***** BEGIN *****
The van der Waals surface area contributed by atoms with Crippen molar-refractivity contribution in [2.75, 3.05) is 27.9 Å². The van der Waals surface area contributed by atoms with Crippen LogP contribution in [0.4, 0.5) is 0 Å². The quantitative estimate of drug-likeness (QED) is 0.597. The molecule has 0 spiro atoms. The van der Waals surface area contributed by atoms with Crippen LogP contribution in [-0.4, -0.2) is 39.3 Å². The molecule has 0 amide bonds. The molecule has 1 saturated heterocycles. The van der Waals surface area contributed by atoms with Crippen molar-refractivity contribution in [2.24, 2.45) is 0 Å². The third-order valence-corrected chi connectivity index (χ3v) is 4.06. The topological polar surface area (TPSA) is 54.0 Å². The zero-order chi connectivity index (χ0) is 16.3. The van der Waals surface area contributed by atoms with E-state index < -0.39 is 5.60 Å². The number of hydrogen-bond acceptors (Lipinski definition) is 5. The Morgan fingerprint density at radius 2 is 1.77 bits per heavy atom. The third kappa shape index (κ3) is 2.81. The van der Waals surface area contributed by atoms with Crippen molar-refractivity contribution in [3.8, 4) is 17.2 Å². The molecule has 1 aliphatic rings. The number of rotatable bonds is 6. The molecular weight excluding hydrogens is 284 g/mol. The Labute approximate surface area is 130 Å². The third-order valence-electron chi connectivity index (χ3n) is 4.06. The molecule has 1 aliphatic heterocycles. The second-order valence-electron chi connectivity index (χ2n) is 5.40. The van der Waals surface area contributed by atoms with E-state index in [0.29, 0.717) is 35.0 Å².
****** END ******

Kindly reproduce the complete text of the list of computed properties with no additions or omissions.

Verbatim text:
The van der Waals surface area contributed by atoms with Crippen molar-refractivity contribution in [2.75, 3.05) is 27.9 Å². The van der Waals surface area contributed by atoms with Crippen LogP contribution in [0.4, 0.5) is 0 Å². The quantitative estimate of drug-likeness (QED) is 0.597. The molecule has 0 spiro atoms. The van der Waals surface area contributed by atoms with Crippen LogP contribution in [-0.4, -0.2) is 39.3 Å². The molecule has 0 amide bonds. The molecule has 1 saturated heterocycles. The van der Waals surface area contributed by atoms with Crippen molar-refractivity contribution in [2.24, 2.45) is 0 Å². The third-order valence-corrected chi connectivity index (χ3v) is 4.06. The topological polar surface area (TPSA) is 54.0 Å². The zero-order chi connectivity index (χ0) is 16.3. The van der Waals surface area contributed by atoms with E-state index < -0.39 is 5.60 Å². The number of hydrogen-bond acceptors (Lipinski definition) is 5. The Morgan fingerprint density at radius 2 is 1.77 bits per heavy atom. The third kappa shape index (κ3) is 2.81. The van der Waals surface area contributed by atoms with Crippen molar-refractivity contribution in [3.8, 4) is 17.2 Å². The molecule has 1 aliphatic rings. The number of rotatable bonds is 6. The molecular weight excluding hydrogens is 284 g/mol. The Labute approximate surface area is 130 Å². The third-order valence-electron chi connectivity index (χ3n) is 4.06. The molecule has 1 aliphatic heterocycles. The second-order valence-electron chi connectivity index (χ2n) is 5.40. The van der Waals surface area contributed by atoms with E-state index in [0.29, 0.717) is 35.0 Å².